Overall, this report screams moderation. Even though consumers look like they’re spending a bit more, manufacturing, mining, and utilities are still plodding along at a very modest pace.
European Industrial Production Down 0.9% in April… Industrial production has fallen four times since November. Workday growth has slowed from 3.2% in January to a modest 1.7%.
What it means – Easing industrial production is the latest signal that the European growth engine is slowing down. This will put a dent in the euro as investors take out their cash and look for stronger markets. European Central Bank (ECB) President Mario Draghi should be concerned. The aging populations of Europe will keep growth in check for many years to come, and there isn’t much the central bank can do to change that.
ECB Holds Rates Steady at Negative 0.40%, Keeps Bond Buying in Place, But Lays Out End of Program… The ECB kept everything the same Thursday, but reported that it will lower its bond purchases from $30 billion per month to $15 billion in September, and end the bond buying in December. In addition, the bank will hold rates at current levels at least until the summer of 2019.
What it means – The ECB is throwing in the towel. The economic bloc can’t sustain meaningful economic growth, which would call for more central bank intervention, but the Fed is raising rates, which drains capital, and the bankers can’t find enough bonds to buy.
Even though the ECB expects European GDP to grow at a meager 2.1% this year and 1.9% and 1.7% in 2019 and 2020, respectively, the other concerns are weighing on the central bank. There’s also the pesky fact that their intervention isn’t working. When you pump $30 billion into the economy every month and hold deposit rates at minus 0.40%, you expect at least decent GDP growth. That’s not happening.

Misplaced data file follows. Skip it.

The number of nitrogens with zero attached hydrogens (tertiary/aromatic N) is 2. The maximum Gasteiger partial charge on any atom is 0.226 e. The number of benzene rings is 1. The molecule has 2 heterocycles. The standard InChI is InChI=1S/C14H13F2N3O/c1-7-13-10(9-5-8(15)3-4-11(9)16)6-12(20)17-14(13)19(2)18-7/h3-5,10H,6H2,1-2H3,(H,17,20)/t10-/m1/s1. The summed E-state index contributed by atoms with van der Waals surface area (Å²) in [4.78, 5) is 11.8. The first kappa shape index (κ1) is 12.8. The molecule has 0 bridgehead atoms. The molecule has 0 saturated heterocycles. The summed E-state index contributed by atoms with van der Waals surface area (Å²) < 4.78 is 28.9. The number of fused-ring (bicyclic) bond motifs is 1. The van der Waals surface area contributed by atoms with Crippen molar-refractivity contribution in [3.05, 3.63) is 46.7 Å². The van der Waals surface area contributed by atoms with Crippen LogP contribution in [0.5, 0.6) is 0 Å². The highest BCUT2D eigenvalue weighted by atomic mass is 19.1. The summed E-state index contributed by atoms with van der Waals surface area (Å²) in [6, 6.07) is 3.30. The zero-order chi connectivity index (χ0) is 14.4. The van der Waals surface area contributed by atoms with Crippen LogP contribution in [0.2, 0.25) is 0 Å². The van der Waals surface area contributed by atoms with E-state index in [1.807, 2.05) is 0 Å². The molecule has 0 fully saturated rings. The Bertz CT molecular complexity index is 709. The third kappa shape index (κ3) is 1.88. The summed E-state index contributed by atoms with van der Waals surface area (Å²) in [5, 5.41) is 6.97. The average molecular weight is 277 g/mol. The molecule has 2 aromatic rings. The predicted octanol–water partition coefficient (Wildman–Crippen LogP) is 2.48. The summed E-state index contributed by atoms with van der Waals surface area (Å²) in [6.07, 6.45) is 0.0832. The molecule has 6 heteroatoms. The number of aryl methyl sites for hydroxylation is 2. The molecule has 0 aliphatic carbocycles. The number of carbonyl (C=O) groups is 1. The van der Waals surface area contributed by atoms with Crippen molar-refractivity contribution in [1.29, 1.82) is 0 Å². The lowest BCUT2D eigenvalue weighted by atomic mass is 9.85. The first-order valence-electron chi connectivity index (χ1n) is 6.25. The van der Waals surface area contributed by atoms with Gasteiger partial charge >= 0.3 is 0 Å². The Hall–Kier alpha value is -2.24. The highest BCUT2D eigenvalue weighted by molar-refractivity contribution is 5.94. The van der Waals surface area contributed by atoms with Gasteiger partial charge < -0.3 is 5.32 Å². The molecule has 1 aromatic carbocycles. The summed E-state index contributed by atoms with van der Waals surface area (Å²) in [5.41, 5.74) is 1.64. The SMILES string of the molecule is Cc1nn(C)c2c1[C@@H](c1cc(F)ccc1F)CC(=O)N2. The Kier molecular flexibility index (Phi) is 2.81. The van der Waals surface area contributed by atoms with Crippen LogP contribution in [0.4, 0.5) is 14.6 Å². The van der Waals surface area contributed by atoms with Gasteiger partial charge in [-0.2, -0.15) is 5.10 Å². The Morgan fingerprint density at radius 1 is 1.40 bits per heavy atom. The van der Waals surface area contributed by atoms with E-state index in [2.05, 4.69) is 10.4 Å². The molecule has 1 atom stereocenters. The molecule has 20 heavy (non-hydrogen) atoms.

The populations of the countries in the economic bloc are older, and the countries are struggling with their individual economic challenges. The dream of the euro is fading, not strengthening.
Bitcoin and Other Cryptocurrencies Fall on Reports of Manipulation… Researchers from the University of Texas believe much of the cryptocurrency explosion in 2017 was due to price manipulation at one exchange, Bitfinex.
What it means – Bitfinex is among the largest cryptocurrency exchanges in the world. It’s also largely unregulated. The exchange issues its own currency, tether, which is supposed to be connected to the U.S. dollar. Researchers believe that when Bitcoin and other cryptocurrencies dipped in 2017, Bitfinex would quickly issue more tether, which would be used to buy the other cryptos, driving prices higher. The researchers are well regarded in the financial sector, which makes the critique all the more damning.
Cryptocurrency advocates were thrilled over the past year as institutional investors announced they were joining the bitcoin party. Those same large investors might be less enthusiastic if they believe a lot of the froth came from illegal activity. Bitcoin is down more than 60% from its high in 2017.
St. Louis University Will Pay $3,500 to Expose You to Influenza… The University’s Center for Vaccine Development is testing how the flu spreads.
What it means – Earn four figures, stay in a residence-style hotel, gorge on TV and the internet… what could be better? Oh yeah, researchers will give you a placebo or vaccine, eventually expose you to influenza, and then monitor how you respond. I’m not sure it’s worth the hassle, but at least the rooms in the hotel have great views of the St. Louis Arch.
Data supplied by Dent Research/Delray Beach Publishing